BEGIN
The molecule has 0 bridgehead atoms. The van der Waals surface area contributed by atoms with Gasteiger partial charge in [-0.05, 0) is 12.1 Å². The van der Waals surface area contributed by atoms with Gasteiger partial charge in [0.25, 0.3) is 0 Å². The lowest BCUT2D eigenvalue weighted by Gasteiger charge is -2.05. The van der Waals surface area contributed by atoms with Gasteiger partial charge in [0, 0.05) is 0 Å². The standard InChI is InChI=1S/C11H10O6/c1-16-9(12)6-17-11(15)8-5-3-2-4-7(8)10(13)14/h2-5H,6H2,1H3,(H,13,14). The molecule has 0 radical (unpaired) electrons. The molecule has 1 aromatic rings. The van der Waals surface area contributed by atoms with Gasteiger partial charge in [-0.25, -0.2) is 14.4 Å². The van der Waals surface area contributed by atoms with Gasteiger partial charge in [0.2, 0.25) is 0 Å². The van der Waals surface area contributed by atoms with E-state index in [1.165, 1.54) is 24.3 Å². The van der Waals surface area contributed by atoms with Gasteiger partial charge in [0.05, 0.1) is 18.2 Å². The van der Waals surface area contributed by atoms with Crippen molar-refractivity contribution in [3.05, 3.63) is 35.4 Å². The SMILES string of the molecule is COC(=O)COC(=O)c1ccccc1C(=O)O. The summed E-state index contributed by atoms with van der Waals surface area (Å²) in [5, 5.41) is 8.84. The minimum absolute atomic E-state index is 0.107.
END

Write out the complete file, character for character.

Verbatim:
The molecule has 0 bridgehead atoms. The van der Waals surface area contributed by atoms with Gasteiger partial charge in [-0.05, 0) is 12.1 Å². The van der Waals surface area contributed by atoms with Gasteiger partial charge in [0.25, 0.3) is 0 Å². The lowest BCUT2D eigenvalue weighted by Gasteiger charge is -2.05. The van der Waals surface area contributed by atoms with Gasteiger partial charge in [0, 0.05) is 0 Å². The standard InChI is InChI=1S/C11H10O6/c1-16-9(12)6-17-11(15)8-5-3-2-4-7(8)10(13)14/h2-5H,6H2,1H3,(H,13,14). The molecule has 0 radical (unpaired) electrons. The molecule has 1 aromatic rings. The van der Waals surface area contributed by atoms with Gasteiger partial charge in [-0.25, -0.2) is 14.4 Å². The van der Waals surface area contributed by atoms with Gasteiger partial charge in [0.2, 0.25) is 0 Å². The van der Waals surface area contributed by atoms with E-state index in [1.165, 1.54) is 24.3 Å². The van der Waals surface area contributed by atoms with Gasteiger partial charge in [0.05, 0.1) is 18.2 Å². The van der Waals surface area contributed by atoms with Crippen molar-refractivity contribution in [3.05, 3.63) is 35.4 Å². The SMILES string of the molecule is COC(=O)COC(=O)c1ccccc1C(=O)O. The summed E-state index contributed by atoms with van der Waals surface area (Å²) in [5, 5.41) is 8.84. The minimum absolute atomic E-state index is 0.107.